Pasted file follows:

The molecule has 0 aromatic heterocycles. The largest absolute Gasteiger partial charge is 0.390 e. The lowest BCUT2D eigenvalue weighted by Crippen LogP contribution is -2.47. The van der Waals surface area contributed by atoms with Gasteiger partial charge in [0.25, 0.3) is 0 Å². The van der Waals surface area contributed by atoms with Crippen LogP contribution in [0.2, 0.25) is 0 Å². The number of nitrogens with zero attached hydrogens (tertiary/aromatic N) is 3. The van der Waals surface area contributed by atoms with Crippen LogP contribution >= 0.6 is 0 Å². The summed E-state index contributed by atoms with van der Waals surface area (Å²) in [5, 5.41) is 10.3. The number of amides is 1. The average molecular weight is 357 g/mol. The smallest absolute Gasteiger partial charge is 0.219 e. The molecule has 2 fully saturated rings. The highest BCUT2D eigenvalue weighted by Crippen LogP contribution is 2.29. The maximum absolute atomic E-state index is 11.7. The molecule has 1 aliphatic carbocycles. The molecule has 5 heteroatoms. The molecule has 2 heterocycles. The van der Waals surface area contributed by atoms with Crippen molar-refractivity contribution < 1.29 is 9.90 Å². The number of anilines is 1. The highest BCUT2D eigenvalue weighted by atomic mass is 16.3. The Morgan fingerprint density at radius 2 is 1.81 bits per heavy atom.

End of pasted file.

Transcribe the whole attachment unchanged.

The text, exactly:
The molecule has 0 aromatic heterocycles. The largest absolute Gasteiger partial charge is 0.390 e. The lowest BCUT2D eigenvalue weighted by Crippen LogP contribution is -2.47. The van der Waals surface area contributed by atoms with Gasteiger partial charge in [0.25, 0.3) is 0 Å². The van der Waals surface area contributed by atoms with Crippen LogP contribution in [0.2, 0.25) is 0 Å². The number of nitrogens with zero attached hydrogens (tertiary/aromatic N) is 3. The van der Waals surface area contributed by atoms with Crippen LogP contribution >= 0.6 is 0 Å². The summed E-state index contributed by atoms with van der Waals surface area (Å²) in [5, 5.41) is 10.3. The number of amides is 1. The average molecular weight is 357 g/mol. The smallest absolute Gasteiger partial charge is 0.219 e. The molecule has 2 fully saturated rings. The highest BCUT2D eigenvalue weighted by Crippen LogP contribution is 2.29. The maximum absolute atomic E-state index is 11.7. The molecule has 1 aliphatic carbocycles. The molecule has 5 heteroatoms. The molecule has 2 heterocycles. The van der Waals surface area contributed by atoms with Crippen molar-refractivity contribution < 1.29 is 9.90 Å². The number of anilines is 1. The highest BCUT2D eigenvalue weighted by atomic mass is 16.3. The Morgan fingerprint density at radius 2 is 1.81 bits per heavy atom.